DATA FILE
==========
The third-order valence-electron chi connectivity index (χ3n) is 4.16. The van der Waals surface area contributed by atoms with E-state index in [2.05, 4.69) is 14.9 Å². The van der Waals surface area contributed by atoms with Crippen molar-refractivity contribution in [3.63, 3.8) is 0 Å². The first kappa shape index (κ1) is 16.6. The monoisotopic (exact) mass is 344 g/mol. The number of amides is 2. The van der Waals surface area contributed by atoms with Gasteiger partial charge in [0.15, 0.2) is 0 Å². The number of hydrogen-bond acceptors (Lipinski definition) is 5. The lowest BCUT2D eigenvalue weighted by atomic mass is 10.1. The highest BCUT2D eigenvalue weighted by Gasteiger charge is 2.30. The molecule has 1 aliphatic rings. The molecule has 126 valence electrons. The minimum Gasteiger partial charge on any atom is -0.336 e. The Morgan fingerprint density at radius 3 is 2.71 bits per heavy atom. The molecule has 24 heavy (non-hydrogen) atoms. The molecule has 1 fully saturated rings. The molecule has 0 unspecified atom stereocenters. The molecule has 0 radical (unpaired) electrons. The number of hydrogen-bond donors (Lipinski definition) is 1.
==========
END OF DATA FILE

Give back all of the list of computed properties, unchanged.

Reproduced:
The third-order valence-electron chi connectivity index (χ3n) is 4.16. The van der Waals surface area contributed by atoms with E-state index in [2.05, 4.69) is 14.9 Å². The van der Waals surface area contributed by atoms with Crippen molar-refractivity contribution in [3.63, 3.8) is 0 Å². The first kappa shape index (κ1) is 16.6. The monoisotopic (exact) mass is 344 g/mol. The number of amides is 2. The van der Waals surface area contributed by atoms with Gasteiger partial charge in [0.15, 0.2) is 0 Å². The number of hydrogen-bond acceptors (Lipinski definition) is 5. The lowest BCUT2D eigenvalue weighted by atomic mass is 10.1. The highest BCUT2D eigenvalue weighted by Gasteiger charge is 2.30. The molecule has 1 aliphatic rings. The molecule has 126 valence electrons. The minimum Gasteiger partial charge on any atom is -0.336 e. The Morgan fingerprint density at radius 3 is 2.71 bits per heavy atom. The molecule has 24 heavy (non-hydrogen) atoms. The molecule has 1 fully saturated rings. The molecule has 0 unspecified atom stereocenters. The molecule has 0 radical (unpaired) electrons. The number of hydrogen-bond donors (Lipinski definition) is 1.